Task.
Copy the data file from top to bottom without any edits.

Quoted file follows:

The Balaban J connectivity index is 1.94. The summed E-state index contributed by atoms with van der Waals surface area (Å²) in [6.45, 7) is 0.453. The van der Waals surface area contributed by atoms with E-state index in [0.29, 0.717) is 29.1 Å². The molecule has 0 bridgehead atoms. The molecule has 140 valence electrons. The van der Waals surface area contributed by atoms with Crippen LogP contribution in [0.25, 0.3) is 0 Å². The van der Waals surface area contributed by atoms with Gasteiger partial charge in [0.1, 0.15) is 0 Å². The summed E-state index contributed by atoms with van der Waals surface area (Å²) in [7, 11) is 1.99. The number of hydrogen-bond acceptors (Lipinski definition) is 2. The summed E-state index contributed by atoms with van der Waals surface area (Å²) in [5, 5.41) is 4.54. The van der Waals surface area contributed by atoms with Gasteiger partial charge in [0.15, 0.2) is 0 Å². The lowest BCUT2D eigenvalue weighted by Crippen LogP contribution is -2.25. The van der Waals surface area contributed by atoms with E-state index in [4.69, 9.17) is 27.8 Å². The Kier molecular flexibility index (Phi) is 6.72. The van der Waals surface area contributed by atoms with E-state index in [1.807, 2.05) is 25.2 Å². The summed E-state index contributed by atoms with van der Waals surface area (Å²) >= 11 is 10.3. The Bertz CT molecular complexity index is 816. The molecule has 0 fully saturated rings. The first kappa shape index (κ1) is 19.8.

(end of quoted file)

The Balaban J connectivity index is 1.94. The summed E-state index contributed by atoms with van der Waals surface area (Å²) in [6.45, 7) is 0.453. The van der Waals surface area contributed by atoms with E-state index in [0.29, 0.717) is 29.1 Å². The molecule has 0 bridgehead atoms. The molecule has 140 valence electrons. The van der Waals surface area contributed by atoms with Crippen LogP contribution in [0.25, 0.3) is 0 Å². The van der Waals surface area contributed by atoms with Gasteiger partial charge in [0.1, 0.15) is 0 Å². The summed E-state index contributed by atoms with van der Waals surface area (Å²) in [7, 11) is 1.99. The number of hydrogen-bond acceptors (Lipinski definition) is 2. The summed E-state index contributed by atoms with van der Waals surface area (Å²) in [5, 5.41) is 4.54. The van der Waals surface area contributed by atoms with Gasteiger partial charge in [0.15, 0.2) is 0 Å². The lowest BCUT2D eigenvalue weighted by Crippen LogP contribution is -2.25. The van der Waals surface area contributed by atoms with E-state index in [4.69, 9.17) is 27.8 Å². The Kier molecular flexibility index (Phi) is 6.72. The van der Waals surface area contributed by atoms with E-state index in [1.807, 2.05) is 25.2 Å². The summed E-state index contributed by atoms with van der Waals surface area (Å²) >= 11 is 10.3. The Bertz CT molecular complexity index is 816. The molecule has 0 fully saturated rings. The first kappa shape index (κ1) is 19.8.